• More than 75 percent of the shoe’s materials are post-consumer recycled
  • All dyes, colorants and adhesives are nontoxic, with VOCs lowered by 65 percent
  • Midsoles, collar foams and sock liners are completely biodegradable

What you end up with is a lightweight racing flat—it weighs just 6.9 oz.—that features a minimal 8 mm offset, or drop, from heel to toe: you’re not running barefoot, by any stretch, but you’re low to the ground, and thanks to the compression-molded BioMoGo midsole, I found, well-cushioned. Just add human accelerant and you feel propelled forward by warm jets of eco-conscious good will!

Which gets me to my trial-by-fire race: the annual mid-May Pole Pedal Paddle relay race in Bend, Oregon. This crazy, fun, challenging event features six legs, starting with a downhill skier on Mt. Bachelor who slaps happy with a cross-country skier who fist bumps a bicyclist who quick taps a runner who passes speedy karma to a kayaker/canoer who finally lends spiritual propulsion to a sprinter who then crosses the finish line at the Les Schwab Ampitheater in Bend’s Old Mill District. Sound fun? It is. This year, the PPP’s 34th, had the most participants in its history, 3,005. The best time was posted by Marshall Greene of Bend at 1:44:27.

I was part of one of three teams from Journeys, a highly recommended wine bar and pub in Portland’s Multnomah Village neighborhood, and took part in both running legs. My Green Silence were anything but (and if that vibrant, asymmetrical gold and red color scheme doesn’t work for you, Brooks has more colors in the works), and easily got me under 6-minute miles on a course that included road, sidewalk, some trail, a few small climbs—and all at an average elevation of around 3,625 feet. The Green Silence fit comfortably, provided quite adequate support, created no race issues and had a springiness to them that made running a total pleasure—they totally kicked it. I also tried a little trail run with them, but unless you’re on smooth dirt only, I definitely wouldn’t recommend them in this capacity—nor would Brooks, I’m sure.

Way to go, Brooks, in setting a new standard in radical, challenging green stuff and truly embracing the DfE ethic. It may be “Silent steps to a Greener future,” but I want to make a lot of noise about it now. Looking forward to my next race in the Green Silence.

Allen

I’VE GOT A “MARCH MADNESS” CONFESSION TO MAKE: I’m doing pretty poorly with my first-round Men’s NCAA Basketball Tournament choices (the eponymous bracketology in action here); as I write, I’m a paltry 15 and 8, and the day’s not done yet. Plus, my alma mater’s out again in the first round: SDSU falling to Tennessee 62-59 in a Midwest Regional rumble (Pete Thamel described the game as “low on aesthetics and high on missed shots” in The New York Times).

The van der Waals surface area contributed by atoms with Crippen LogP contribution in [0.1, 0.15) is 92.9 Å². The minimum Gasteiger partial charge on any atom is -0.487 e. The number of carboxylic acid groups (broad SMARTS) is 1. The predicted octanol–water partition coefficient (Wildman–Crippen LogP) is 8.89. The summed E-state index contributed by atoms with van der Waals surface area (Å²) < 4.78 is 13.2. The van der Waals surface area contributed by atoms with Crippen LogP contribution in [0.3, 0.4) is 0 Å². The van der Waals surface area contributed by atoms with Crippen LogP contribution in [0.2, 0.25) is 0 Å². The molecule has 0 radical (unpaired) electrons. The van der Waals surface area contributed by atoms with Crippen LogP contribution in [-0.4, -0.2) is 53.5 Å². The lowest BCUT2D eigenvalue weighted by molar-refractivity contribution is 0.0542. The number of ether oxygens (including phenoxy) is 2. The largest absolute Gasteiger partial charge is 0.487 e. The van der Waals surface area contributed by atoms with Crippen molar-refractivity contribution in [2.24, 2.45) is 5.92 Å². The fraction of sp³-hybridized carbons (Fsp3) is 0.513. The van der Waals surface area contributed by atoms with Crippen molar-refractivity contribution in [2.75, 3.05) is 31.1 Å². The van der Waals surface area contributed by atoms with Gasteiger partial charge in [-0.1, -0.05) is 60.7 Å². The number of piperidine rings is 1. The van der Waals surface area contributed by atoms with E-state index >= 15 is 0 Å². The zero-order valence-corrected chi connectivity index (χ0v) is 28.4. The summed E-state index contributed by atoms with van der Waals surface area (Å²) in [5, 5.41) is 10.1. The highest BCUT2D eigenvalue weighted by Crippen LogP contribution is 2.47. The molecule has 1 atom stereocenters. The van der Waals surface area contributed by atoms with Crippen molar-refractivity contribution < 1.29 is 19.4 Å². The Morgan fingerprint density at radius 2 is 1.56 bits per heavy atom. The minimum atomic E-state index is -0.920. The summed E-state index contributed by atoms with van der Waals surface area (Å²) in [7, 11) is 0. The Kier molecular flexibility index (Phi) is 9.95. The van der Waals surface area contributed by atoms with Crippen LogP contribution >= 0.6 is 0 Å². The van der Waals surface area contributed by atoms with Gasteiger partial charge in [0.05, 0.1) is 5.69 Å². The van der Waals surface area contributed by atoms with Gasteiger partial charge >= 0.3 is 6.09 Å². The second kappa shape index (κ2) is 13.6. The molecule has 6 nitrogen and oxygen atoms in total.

That said, and with scribble-scrabbled brackets flying madly about and determined bracketologists of all stripes filling out and updating their nope, nope, you’re wrong, this is the way it’s gonna be! brackets in sports bars, cafes, restaurants, waiting rooms, on public transportation, in the office, at home and abroad, what better time to consider ecologically sound printing, especially when it comes to such ephemeral, utilitarian uses.

Your best bet, of course, is to forego printing entirely and do it all electronically, on your computer or smart phone/handheld device—yep, there are numerous apps for that! (And I’m hoping Apple’s iPad, if and when widely adopted, can also help a great deal in this print-free, paper-saving realm—plus give journalism, and the quality writers who work in that realm, a boost. Go iPad, go!)

But if you opt for print, perhaps consider yourself strictly old school and want to have that physical piece—a bit tattered, torn and pilsner stained—one you can lord over friends and, well, hoopster frenemies, consider an environmentally friendly font that uses less ink. Case in point: the Ecofont. What the Ecofont lacks in creativity when it comes to its name it makes up for in its simple design: small holes in each letter, which don’t detract from readability; and it’s also sans serif, which means less whorls and curlicues that look nice but require more ink to adorn the page. The Ecofont typeface is open source and free to download and use. Free fonts, not all of them necessarily eco, are also available at ECO Fonts. It’s a little thing, unquestionably, but when applied in volume can make a big difference.

A couple of other tools to consider are PrintWhatYouLike, which helps you optimize a webpage for printing (so you don’t print all that extraneous junk, which can go on for pages!), and Greenprint, freeware which again helps optimize for printing but also works well with non-webpage sources. I also recommend you make smart paper choices; see our Green Dynamind post, “For (All) the Trees: The Forest Stewardship Council,” for more information.

And as for “ecological bracketology,” I’ve got Kansas winning it all this year, on the court and on my laptop + handheld device.

Allen